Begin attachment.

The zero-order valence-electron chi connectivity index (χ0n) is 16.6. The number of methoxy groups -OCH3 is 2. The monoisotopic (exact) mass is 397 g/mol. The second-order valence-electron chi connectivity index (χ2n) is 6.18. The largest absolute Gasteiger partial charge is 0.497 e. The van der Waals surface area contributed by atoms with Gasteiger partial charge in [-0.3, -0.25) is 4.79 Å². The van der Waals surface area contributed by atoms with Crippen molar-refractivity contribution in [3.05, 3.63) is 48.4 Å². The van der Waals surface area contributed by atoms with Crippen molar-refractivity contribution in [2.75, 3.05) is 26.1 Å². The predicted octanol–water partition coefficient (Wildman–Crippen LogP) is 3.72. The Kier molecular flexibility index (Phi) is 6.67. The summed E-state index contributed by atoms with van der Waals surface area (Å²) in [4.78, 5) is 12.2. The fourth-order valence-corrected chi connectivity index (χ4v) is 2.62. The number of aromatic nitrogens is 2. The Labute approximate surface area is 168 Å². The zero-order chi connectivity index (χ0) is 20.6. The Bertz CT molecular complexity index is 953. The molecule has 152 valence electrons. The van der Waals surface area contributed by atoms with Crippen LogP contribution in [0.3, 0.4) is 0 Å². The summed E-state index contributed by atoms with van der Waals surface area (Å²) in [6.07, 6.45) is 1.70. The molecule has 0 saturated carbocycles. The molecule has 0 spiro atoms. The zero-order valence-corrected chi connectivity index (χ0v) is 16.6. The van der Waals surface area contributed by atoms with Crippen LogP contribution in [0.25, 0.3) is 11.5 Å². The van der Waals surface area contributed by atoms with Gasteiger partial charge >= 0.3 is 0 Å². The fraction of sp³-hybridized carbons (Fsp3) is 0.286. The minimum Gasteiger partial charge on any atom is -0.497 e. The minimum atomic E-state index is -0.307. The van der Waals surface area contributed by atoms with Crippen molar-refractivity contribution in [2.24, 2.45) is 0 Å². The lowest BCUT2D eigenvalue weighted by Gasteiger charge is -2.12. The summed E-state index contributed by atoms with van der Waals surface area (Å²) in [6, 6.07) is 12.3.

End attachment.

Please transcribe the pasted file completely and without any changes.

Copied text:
The zero-order valence-electron chi connectivity index (χ0n) is 16.6. The number of methoxy groups -OCH3 is 2. The monoisotopic (exact) mass is 397 g/mol. The second-order valence-electron chi connectivity index (χ2n) is 6.18. The largest absolute Gasteiger partial charge is 0.497 e. The van der Waals surface area contributed by atoms with Gasteiger partial charge in [-0.3, -0.25) is 4.79 Å². The van der Waals surface area contributed by atoms with Crippen molar-refractivity contribution in [3.05, 3.63) is 48.4 Å². The van der Waals surface area contributed by atoms with Crippen molar-refractivity contribution in [2.75, 3.05) is 26.1 Å². The predicted octanol–water partition coefficient (Wildman–Crippen LogP) is 3.72. The Kier molecular flexibility index (Phi) is 6.67. The summed E-state index contributed by atoms with van der Waals surface area (Å²) in [4.78, 5) is 12.2. The fourth-order valence-corrected chi connectivity index (χ4v) is 2.62. The number of aromatic nitrogens is 2. The Labute approximate surface area is 168 Å². The zero-order chi connectivity index (χ0) is 20.6. The Bertz CT molecular complexity index is 953. The molecule has 152 valence electrons. The van der Waals surface area contributed by atoms with Crippen LogP contribution in [0.3, 0.4) is 0 Å². The summed E-state index contributed by atoms with van der Waals surface area (Å²) in [6.07, 6.45) is 1.70. The molecule has 0 saturated carbocycles. The molecule has 0 spiro atoms. The zero-order valence-corrected chi connectivity index (χ0v) is 16.6. The van der Waals surface area contributed by atoms with Crippen LogP contribution in [0.25, 0.3) is 11.5 Å². The van der Waals surface area contributed by atoms with Gasteiger partial charge >= 0.3 is 0 Å². The fraction of sp³-hybridized carbons (Fsp3) is 0.286. The minimum Gasteiger partial charge on any atom is -0.497 e. The minimum atomic E-state index is -0.307. The van der Waals surface area contributed by atoms with Crippen molar-refractivity contribution in [2.24, 2.45) is 0 Å². The lowest BCUT2D eigenvalue weighted by Gasteiger charge is -2.12. The summed E-state index contributed by atoms with van der Waals surface area (Å²) in [6, 6.07) is 12.3.